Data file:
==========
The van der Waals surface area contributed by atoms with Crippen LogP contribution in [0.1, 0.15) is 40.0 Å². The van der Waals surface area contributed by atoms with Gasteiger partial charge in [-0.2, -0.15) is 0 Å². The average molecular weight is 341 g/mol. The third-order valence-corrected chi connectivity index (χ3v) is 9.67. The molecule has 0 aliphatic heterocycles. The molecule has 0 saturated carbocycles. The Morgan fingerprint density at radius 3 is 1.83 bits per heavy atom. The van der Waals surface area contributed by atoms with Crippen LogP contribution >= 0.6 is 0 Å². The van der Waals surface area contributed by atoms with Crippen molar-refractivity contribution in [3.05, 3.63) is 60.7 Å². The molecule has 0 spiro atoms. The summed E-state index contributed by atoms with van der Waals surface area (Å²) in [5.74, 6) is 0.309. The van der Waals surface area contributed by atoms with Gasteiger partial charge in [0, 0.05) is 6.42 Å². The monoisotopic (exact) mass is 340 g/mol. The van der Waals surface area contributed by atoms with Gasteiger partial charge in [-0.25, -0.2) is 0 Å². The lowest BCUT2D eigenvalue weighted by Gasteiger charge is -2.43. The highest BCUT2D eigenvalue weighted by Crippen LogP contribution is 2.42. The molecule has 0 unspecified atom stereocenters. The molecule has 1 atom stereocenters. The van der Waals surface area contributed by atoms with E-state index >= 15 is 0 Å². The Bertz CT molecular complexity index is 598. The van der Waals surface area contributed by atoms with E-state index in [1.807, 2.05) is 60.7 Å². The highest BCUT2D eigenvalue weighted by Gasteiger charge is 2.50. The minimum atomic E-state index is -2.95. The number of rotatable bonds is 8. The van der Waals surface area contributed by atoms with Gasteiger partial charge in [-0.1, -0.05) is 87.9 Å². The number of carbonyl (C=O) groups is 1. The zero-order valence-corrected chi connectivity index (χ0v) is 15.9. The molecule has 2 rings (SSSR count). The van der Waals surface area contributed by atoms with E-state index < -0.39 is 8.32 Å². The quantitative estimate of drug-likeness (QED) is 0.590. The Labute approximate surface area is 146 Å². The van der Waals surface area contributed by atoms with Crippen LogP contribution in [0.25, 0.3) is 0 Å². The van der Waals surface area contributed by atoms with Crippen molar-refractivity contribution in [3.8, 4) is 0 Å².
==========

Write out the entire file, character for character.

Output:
The van der Waals surface area contributed by atoms with Crippen LogP contribution in [0.1, 0.15) is 40.0 Å². The van der Waals surface area contributed by atoms with Gasteiger partial charge in [-0.2, -0.15) is 0 Å². The average molecular weight is 341 g/mol. The third-order valence-corrected chi connectivity index (χ3v) is 9.67. The molecule has 0 aliphatic heterocycles. The molecule has 0 saturated carbocycles. The Morgan fingerprint density at radius 3 is 1.83 bits per heavy atom. The van der Waals surface area contributed by atoms with Crippen LogP contribution >= 0.6 is 0 Å². The van der Waals surface area contributed by atoms with Crippen molar-refractivity contribution in [3.05, 3.63) is 60.7 Å². The molecule has 0 spiro atoms. The summed E-state index contributed by atoms with van der Waals surface area (Å²) in [5.74, 6) is 0.309. The van der Waals surface area contributed by atoms with Gasteiger partial charge in [0, 0.05) is 6.42 Å². The monoisotopic (exact) mass is 340 g/mol. The van der Waals surface area contributed by atoms with Gasteiger partial charge in [-0.25, -0.2) is 0 Å². The lowest BCUT2D eigenvalue weighted by Gasteiger charge is -2.43. The highest BCUT2D eigenvalue weighted by Crippen LogP contribution is 2.42. The molecule has 0 unspecified atom stereocenters. The molecule has 1 atom stereocenters. The van der Waals surface area contributed by atoms with E-state index >= 15 is 0 Å². The Bertz CT molecular complexity index is 598. The van der Waals surface area contributed by atoms with E-state index in [1.807, 2.05) is 60.7 Å². The highest BCUT2D eigenvalue weighted by Gasteiger charge is 2.50. The minimum atomic E-state index is -2.95. The number of rotatable bonds is 8. The van der Waals surface area contributed by atoms with Gasteiger partial charge in [-0.1, -0.05) is 87.9 Å². The number of carbonyl (C=O) groups is 1. The zero-order valence-corrected chi connectivity index (χ0v) is 15.9. The molecule has 2 rings (SSSR count). The van der Waals surface area contributed by atoms with E-state index < -0.39 is 8.32 Å². The quantitative estimate of drug-likeness (QED) is 0.590. The Labute approximate surface area is 146 Å². The van der Waals surface area contributed by atoms with Crippen LogP contribution in [0.25, 0.3) is 0 Å². The van der Waals surface area contributed by atoms with Crippen molar-refractivity contribution in [3.8, 4) is 0 Å².